30 Doradus, also known as the Tarantula Nebula, is a large, star-forming region in a nearby galaxy. About 2,400 massive stars in the centre of 30 Doradus produce intense radiation and powerful 'winds' of ejected material. X-rays are shown in blue, produced by superheated gases, resulting from supernova explosions and stellar winds. The multimillion-degree gas carves out giant bubbles in surrounding cooler gas and dust. © NASA

When stars die and lose their mass, all the elements that had been generated inside are swept out into space. Then the next generation of stars form from those elements, burn and are again swept out.

'This constant reprocessing of everything is called galactic chemical evolution,' Ashley says. 'Every element was made in a star and if you combine those elements in different ways you can make species of gas, minerals, and bigger things like asteroids, and from asteroids you can start making planets and then you start to make water and other ingredients required for life and then, eventually, us.'

'This process has been going on for something like 13 billion years and our solar system is thought to have formed only 4.5 billion years ago.'

Astronomers have combined several Hubble Space Telescope exposures to assemble this view of the Eagle Nebula 'Pillars of Creations'. The pillars pictured are five light years tall. The colours highlight emissions from several chemical elements. Oxygen emissions are blue and sulphur orange, and hydrogen and nitrogen appear green. © NASA/ESA/HHT

Astronomers have combined several Hubble Space Telescope exposures to assemble this view of the Eagle Nebula 'Pillars of Creations'. The pillars pictured are five light years tall. The colours highlight emissions from several chemical elements. Oxygen emissions are blue and sulphur orange, and hydrogen and nitrogen appear green. © NASA/ESA/HHT

Stargazing through time

Large stars last for a few million years, while smaller stars more than 10 billion years.

'You can't really watch a star form and see what happens in real time. When you look at the stars through a telescope what you're seeing probably happened millions of years ago,' Ashley says. 'You can tell some things about their make-up based on colour and temperature, but not everything.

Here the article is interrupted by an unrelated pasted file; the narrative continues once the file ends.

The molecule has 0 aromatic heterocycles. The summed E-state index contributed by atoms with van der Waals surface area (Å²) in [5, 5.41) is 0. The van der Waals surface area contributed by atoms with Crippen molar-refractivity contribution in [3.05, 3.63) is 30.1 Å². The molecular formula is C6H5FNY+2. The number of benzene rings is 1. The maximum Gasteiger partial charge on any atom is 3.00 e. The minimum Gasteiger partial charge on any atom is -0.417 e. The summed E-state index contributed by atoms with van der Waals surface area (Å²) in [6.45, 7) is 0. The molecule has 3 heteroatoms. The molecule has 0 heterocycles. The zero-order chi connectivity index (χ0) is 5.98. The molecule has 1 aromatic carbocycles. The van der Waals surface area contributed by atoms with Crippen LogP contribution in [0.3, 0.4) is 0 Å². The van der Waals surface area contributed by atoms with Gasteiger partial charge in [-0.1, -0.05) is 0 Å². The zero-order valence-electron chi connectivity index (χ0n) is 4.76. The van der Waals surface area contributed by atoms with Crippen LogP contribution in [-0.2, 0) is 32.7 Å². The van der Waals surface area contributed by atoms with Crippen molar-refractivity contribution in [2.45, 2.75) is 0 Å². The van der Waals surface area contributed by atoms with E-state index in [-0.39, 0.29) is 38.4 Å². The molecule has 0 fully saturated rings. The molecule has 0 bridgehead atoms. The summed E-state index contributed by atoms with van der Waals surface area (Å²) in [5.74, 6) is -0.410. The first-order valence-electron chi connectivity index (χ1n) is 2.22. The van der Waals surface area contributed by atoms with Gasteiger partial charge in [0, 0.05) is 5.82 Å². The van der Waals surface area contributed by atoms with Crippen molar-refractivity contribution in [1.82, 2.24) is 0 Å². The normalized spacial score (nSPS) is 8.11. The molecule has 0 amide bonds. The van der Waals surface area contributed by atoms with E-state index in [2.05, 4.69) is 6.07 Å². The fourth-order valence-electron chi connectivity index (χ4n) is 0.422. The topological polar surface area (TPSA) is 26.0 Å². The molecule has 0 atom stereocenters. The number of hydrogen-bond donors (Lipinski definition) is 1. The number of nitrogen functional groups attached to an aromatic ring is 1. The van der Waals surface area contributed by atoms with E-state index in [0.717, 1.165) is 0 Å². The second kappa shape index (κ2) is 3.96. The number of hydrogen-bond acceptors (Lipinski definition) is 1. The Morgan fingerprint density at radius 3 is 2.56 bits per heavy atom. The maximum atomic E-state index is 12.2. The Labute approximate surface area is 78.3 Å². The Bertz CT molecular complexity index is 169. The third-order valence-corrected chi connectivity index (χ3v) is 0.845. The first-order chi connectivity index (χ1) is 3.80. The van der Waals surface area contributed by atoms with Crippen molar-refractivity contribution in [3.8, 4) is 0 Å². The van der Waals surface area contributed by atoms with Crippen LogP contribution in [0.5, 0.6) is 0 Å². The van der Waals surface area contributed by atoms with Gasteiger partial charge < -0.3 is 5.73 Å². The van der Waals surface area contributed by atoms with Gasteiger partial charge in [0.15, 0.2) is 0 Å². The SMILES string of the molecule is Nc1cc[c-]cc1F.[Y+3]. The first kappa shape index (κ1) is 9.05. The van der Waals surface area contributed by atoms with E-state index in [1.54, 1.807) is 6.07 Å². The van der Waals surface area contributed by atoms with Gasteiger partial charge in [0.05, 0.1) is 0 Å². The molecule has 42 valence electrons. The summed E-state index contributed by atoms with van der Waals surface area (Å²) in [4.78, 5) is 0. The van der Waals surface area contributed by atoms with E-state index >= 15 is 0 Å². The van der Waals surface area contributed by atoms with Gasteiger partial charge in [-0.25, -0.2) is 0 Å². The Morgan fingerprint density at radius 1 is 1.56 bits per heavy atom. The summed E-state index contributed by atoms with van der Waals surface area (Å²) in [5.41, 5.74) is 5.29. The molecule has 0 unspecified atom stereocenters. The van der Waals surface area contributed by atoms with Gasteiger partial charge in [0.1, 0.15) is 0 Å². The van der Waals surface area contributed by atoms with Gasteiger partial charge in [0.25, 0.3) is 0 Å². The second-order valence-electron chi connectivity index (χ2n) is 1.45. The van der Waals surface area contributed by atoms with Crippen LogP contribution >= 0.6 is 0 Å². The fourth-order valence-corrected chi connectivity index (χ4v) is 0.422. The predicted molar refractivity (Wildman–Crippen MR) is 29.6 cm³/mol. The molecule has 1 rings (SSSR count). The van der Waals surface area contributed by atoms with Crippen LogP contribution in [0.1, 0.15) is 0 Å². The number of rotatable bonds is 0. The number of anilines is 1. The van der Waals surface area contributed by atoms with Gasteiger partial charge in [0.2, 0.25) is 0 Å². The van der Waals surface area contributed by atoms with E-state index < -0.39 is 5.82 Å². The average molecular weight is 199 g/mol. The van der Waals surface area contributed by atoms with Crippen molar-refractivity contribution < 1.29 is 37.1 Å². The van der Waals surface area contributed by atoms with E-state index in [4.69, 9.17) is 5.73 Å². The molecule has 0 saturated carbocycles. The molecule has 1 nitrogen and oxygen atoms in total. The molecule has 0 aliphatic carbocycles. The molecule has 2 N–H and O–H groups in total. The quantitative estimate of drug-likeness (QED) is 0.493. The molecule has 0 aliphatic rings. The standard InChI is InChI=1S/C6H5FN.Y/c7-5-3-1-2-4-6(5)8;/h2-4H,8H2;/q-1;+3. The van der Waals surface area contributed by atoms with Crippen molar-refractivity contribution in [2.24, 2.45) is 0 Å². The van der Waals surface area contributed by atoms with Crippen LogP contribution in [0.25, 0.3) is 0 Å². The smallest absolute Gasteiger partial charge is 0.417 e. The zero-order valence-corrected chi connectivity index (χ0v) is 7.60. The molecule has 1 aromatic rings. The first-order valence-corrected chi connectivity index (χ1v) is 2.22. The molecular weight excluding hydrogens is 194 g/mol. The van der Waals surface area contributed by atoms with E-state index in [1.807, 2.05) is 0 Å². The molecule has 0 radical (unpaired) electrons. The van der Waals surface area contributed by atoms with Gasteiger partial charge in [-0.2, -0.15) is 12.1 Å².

'In 1987 there was a supernova that actually made it possible for scientists to watch and record a ring of material being ejected, but this kind of occurrence is rare.'

Captured by NASA's Spitzer Space Telescope in 2011, this image of the North America Nebula shows a cluster of young stars (about one million years old) © NASA/JPL-Caltech

Captured by NASA's Spitzer Space Telescope in 2011, this image of the North America Nebula shows a cluster of young stars (about one million years old) © NASA/JPL-Caltech

The other way to study the life cycle of stars is by finding samples of cosmic dust and observing them through an electron microscope.

Invisible to the human eye, a single speck of this very pure, original stardust (known as a pre-solar grains, because they are older than our Sun) is only a few microns in size - 100 times smaller than the width of a human hair.

A single pre-solar grain viewed through an electron microscope

A single pre-solar grain viewed through an electron microscope

'We find it in the really, really pristine, primitive meteorites that were never altered on asteroids in the early solar system,' Ashley says. 'It is like looking for a needle in a whole field of haystacks.'

Essentially, a scientist must take a tiny chip of a primitive meteorite and dissolve 99.9999% of it until they're left with a residue of silicon carbide, graphite and nanodiamonds. Things that are made at high temperatures in the atmosphere of stars are resistant to acid and therefore left behind.

So are we really made of stardust?

Most of the elements of our bodies were formed in stars over the course of billions of years and multiple star lifetimes.

However, it's also possible that some of our hydrogen (which makes up roughly 9.5% of our bodies) and lithium, which our body contains in very tiny trace amounts, originated from the Big Bang.